Playing With the Grown Ups
by Sophie Dahl

Doubleday, 2007. ISBN 978-0-385-52461-2.
Reviewed by Jennifer Melville
Posted on 09/04/2008

Fiction: Mainstream

Sophie Dahl's Playing With the Grown Ups begins in modern day New York, where Kitty is sleeping peacefully in bed with her husband. She then gets the dreaded middle-of-the-night phone call telling her that her mother, Marina, has been hospitalized for a nervous breakdown. Kitty takes the next flight to England and revisits the wild youth she has tried so desperately to escape.

Playing With the Grown Ups consists largely of Kitty's flashbacks. Her childhood was a mad dance of constant change, uncertainty, and her mother's never-ending search for meaning. Kitty was a normal girl until she moved to New York to be with her mother, whose Guru Swami-ji had told her to relocate and take up a career in painting. Kitty tried to act grown up too, wearing her mother's clothes, partying, and experimenting with sex and drugs. Kitty and her family became deeply involved in a Hindu-inspired commune led by Swami-ji and delved deeply into spirituality.

But their new life in New York is short lived. Swami-Ji tells the family to leave New York to avoid imminent "dark times." Marina moves her family to London to start over yet again, but there life became significantly worse. Kitty became involved in drugs and hanging out with the bad kids. By the time Kitty was 15, Marina was doing hard drugs with her daughter and nearly died in Kitty's arms of an overdose. Kitty decided then and there to stop playing "grown-up" and put herself and her future first. She moved back to the United States to start a new life at a boarding school in Connecticut.

This novel was thoroughly engaging. The constant whims of Marina were amusing and sad at the same time. She was a loving mother, but incredibly selfish as well. I wanted to strangle Marina and tell her to put her children's needs before her own. It was frustrating to see how lost the woman was and what a foul influence she was on her children. What sort of mother serves drugs at her daughter's party? Kitty grew up in chaos and experimented with the dark side of life along the way. I felt sorry for her as she struggled to find herself and relieved when she found her way out of her dead-end lifestyle. Had she not, she may have been the one in the hospital from a nervous breakdown instead of Marina. I loved Dahl's fictional memoir format and the detail she put into the storyline. She made a story that could have been dull and depressing a comic read that's hard to put down. I only wish this novel was longer. You'll be touched by Kitty's bravery and strength as she overcomes obstacles and grows into an independent young woman as well.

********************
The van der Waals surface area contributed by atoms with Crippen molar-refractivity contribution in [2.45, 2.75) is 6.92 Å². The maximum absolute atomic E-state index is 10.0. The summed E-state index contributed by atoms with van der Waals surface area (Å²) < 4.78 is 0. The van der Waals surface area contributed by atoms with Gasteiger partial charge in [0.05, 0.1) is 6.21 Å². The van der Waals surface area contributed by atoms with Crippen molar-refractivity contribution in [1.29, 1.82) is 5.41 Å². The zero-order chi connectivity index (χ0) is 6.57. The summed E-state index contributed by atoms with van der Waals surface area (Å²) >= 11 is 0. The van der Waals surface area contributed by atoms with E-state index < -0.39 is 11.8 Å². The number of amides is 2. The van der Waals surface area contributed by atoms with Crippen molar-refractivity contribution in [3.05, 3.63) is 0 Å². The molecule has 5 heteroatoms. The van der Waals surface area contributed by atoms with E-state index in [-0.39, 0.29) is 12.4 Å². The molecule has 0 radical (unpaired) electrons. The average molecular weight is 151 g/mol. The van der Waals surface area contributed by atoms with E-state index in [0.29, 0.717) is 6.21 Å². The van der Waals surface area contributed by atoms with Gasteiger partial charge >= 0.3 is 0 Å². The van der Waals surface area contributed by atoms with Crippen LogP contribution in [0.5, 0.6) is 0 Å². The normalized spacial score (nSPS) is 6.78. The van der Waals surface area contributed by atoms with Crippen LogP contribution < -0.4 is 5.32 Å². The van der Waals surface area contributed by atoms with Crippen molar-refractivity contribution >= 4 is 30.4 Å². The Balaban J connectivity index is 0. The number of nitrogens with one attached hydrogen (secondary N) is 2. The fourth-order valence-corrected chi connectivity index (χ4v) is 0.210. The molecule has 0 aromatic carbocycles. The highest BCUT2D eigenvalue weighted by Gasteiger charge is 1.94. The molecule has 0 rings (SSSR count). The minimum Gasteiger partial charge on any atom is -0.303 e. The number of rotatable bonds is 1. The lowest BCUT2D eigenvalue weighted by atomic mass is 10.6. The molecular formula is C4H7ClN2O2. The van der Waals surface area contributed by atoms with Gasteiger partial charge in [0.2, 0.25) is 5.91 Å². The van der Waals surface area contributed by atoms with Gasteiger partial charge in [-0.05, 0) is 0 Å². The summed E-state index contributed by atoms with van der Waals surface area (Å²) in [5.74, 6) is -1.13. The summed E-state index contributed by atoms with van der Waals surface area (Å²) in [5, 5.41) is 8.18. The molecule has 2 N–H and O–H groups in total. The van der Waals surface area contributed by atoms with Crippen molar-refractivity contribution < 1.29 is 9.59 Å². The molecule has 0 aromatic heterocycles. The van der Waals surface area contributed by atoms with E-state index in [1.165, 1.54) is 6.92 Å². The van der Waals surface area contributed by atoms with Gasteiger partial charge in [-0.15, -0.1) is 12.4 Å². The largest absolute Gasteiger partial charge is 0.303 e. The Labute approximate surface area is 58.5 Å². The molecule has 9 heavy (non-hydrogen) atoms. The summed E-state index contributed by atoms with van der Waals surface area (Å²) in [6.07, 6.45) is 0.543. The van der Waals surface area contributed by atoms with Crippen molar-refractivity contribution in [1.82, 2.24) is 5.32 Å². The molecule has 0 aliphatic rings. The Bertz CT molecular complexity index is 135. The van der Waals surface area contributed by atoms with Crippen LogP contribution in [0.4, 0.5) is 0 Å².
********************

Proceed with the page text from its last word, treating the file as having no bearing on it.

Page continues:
Sophie Dahl is an English fashion model and author. In 2003 she published the small book The Man With the Dancing Eyes. Dahl has written for The Guardian and Vogue and is at present a contributing editor at Men's Vogue. Her grandfather was Roald Dahl, the author of Charlie and the Chocolate Factory.

Authors/Publicists: For promotion purposes, you may quote excerpts of up to 200 words from our reviews, with a link to the page on which the review is posted. ©Copyright to the review is held by the writer (review posting date appears on the review page). If you wish to reprint the full review, you may do so ONLY with her written permission, and with a link to Contact our Book Review Editor (bookreviews at with your request and she will forward it to the appropriate person.


Visit us on Facebook and Twitter and goodreads.

Buy books online through by simply clicking on the book cover or title. Your purchase will support our work of encouraging all women to tell their stories.
This title is currently available ONLY as an e-book